Glenn Seaborg (1912-1999) was a chemist and winner of the Nobel prize. He discovered, or helped to discover, 10 elements, including number 106, which is named for him.
Seaborg was a professor at the University of California, Berkeley. He also served as Chair of the US Atomic Energy Commission. He worked on the Manahattan Project, where he developed the extraction process used to isolate plutonium fuel for the second atomic bomb.
In 1980, he transmuted bismuth into gold, fulfilling the dream of alchemists throughout history. The technique is too expensive to be commercially viable.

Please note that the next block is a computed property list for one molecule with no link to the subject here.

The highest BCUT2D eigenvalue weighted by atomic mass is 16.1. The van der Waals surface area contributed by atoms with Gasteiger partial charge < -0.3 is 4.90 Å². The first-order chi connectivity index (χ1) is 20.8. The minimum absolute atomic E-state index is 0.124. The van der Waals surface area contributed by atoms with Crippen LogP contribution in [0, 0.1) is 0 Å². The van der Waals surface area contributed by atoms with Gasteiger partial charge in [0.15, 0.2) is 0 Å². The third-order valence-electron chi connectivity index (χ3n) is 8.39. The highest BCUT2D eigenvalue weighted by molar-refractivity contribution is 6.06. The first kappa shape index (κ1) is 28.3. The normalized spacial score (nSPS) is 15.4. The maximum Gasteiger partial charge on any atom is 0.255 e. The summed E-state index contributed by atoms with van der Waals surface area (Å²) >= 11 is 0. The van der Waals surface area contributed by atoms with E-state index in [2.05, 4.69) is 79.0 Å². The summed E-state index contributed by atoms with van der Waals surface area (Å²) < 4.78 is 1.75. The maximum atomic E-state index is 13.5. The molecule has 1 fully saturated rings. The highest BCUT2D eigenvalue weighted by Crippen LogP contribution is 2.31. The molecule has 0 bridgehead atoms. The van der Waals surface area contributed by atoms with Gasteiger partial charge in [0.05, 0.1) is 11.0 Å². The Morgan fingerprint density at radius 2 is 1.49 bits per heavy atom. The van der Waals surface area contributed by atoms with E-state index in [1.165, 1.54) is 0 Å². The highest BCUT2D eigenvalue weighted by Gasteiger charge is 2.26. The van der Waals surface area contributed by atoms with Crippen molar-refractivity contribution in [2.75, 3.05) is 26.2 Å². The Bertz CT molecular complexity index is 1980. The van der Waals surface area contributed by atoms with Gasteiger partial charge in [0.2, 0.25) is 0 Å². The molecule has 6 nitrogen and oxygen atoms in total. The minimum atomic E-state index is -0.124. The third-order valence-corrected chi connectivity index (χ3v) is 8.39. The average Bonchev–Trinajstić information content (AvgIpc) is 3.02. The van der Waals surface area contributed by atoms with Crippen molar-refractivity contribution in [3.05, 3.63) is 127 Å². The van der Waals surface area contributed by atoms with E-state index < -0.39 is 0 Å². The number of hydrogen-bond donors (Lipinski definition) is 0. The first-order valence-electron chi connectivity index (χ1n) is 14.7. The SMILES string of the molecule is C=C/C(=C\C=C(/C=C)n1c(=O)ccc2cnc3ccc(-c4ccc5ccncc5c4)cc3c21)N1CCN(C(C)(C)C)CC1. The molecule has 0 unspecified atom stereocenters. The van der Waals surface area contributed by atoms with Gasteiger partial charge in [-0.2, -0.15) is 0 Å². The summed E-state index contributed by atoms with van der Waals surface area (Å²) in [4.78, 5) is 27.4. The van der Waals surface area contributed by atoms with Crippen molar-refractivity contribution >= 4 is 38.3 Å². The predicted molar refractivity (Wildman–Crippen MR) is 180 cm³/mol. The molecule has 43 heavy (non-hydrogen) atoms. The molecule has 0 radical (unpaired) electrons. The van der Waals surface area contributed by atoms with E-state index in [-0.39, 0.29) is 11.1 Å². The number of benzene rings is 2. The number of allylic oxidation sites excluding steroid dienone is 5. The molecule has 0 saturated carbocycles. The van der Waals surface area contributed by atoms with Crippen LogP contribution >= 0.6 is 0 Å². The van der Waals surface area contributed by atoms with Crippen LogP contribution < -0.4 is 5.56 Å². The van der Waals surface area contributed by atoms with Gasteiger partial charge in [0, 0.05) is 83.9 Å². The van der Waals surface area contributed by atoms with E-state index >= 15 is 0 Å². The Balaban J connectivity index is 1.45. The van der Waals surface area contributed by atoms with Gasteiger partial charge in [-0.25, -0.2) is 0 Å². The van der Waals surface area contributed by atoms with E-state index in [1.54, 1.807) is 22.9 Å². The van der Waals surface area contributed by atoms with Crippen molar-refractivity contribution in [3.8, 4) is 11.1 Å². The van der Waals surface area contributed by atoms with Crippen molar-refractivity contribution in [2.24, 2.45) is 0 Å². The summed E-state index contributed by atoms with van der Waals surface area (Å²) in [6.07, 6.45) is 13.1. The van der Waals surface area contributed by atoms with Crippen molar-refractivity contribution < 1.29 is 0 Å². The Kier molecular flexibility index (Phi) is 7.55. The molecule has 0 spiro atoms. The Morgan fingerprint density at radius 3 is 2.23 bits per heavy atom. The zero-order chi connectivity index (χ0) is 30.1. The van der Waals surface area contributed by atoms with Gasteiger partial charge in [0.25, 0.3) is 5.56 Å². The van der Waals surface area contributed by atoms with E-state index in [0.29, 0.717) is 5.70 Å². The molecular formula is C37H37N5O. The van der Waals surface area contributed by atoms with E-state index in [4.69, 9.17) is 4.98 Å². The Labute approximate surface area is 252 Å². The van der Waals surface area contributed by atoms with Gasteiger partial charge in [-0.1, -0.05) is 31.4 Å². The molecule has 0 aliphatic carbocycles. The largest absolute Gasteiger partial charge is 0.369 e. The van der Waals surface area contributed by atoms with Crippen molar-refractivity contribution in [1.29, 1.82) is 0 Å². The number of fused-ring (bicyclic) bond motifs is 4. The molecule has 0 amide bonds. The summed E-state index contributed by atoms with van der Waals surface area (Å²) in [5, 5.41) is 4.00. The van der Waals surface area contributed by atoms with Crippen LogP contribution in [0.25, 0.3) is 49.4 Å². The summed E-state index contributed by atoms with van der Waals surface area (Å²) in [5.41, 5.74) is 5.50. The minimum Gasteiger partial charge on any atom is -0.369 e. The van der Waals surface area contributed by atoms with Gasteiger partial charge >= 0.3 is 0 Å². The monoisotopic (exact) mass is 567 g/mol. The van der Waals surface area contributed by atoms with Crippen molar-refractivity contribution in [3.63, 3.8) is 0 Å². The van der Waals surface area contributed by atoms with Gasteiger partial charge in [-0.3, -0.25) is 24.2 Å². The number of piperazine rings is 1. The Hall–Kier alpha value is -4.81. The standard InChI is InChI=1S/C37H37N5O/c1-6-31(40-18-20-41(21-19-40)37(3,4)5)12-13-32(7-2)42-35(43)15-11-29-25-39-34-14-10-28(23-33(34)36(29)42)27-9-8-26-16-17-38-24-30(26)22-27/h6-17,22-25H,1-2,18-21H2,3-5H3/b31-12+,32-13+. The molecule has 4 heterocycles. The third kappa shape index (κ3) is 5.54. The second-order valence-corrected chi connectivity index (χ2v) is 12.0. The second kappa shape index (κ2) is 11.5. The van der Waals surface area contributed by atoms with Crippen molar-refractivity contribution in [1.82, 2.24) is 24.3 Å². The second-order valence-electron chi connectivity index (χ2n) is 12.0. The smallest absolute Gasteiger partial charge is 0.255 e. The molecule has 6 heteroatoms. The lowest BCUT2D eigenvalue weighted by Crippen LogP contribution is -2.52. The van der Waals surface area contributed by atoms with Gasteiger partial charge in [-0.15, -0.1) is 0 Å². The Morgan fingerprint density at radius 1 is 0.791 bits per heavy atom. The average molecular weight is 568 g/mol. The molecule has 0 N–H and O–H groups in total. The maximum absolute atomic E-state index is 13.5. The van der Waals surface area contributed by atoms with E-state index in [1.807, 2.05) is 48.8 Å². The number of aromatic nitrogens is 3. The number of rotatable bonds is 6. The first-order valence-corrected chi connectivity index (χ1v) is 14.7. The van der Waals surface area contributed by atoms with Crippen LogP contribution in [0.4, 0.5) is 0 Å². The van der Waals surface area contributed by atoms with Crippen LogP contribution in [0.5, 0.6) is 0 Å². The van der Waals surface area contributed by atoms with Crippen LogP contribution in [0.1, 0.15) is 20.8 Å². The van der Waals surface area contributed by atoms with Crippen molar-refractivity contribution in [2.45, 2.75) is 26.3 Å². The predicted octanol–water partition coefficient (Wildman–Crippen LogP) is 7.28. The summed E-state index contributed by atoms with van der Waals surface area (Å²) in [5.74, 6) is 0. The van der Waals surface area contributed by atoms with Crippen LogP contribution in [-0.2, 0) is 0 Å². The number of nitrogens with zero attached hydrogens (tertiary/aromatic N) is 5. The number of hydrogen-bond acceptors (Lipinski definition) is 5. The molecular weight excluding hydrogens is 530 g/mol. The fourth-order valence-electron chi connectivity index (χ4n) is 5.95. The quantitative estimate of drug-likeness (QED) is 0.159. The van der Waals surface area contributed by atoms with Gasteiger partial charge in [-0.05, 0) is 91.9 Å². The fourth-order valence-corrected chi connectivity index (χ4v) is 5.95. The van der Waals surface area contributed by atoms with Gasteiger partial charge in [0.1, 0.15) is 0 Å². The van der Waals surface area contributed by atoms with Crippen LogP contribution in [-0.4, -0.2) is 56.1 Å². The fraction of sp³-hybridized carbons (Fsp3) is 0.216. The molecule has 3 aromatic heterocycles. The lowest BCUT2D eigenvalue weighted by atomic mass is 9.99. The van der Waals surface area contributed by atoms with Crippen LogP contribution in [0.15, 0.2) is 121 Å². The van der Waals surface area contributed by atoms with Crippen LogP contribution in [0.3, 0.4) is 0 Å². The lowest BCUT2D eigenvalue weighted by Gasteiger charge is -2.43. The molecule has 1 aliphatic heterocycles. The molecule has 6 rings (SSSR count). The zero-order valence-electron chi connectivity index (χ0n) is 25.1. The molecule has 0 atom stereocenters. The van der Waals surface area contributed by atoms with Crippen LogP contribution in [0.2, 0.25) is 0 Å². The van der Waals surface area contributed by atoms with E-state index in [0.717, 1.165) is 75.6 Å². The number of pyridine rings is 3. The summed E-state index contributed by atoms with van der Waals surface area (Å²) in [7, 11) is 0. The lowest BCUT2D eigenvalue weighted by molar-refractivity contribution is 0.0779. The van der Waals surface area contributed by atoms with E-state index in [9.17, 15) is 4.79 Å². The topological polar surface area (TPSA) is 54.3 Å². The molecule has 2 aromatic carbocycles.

He was also a pioneer of nuclear medicine. He considered his own biggest accomplishment to be his work on the Limited Test Ban Treaty. He influenced President Johnson’s administration to pursue the Nuclear Non-Proliferation Treaty.
Seaburg’s family name was originally Sjöberg, yet another connection between Sweden and the periodic table. Holmium is named for Stockholm, and four elements were discovered on the Swedish isle of Ytterby: Ytterbium, Erbium, Terbium and Yttrium. Johan Gadolin, who discovered Yttrium, was a Finn when Finland belonged to Sweden. Gadolinium is named for him. Cobalt and oxygen were both first recognized as elements in Sweden. Lise Meitner, part of the team that discovered nuclear fission, was born in Austria but lived and worked in Sweden. Meitnerium is named for her. Then of course there is Nobellium, named for another Swedish chemist. Also consider Thorium (after a Norse god) and Scandium, named for Scandinavia. Vanadium is a name from Norse mythology, and Tungsten comes from the Swedish for “heavy stone.”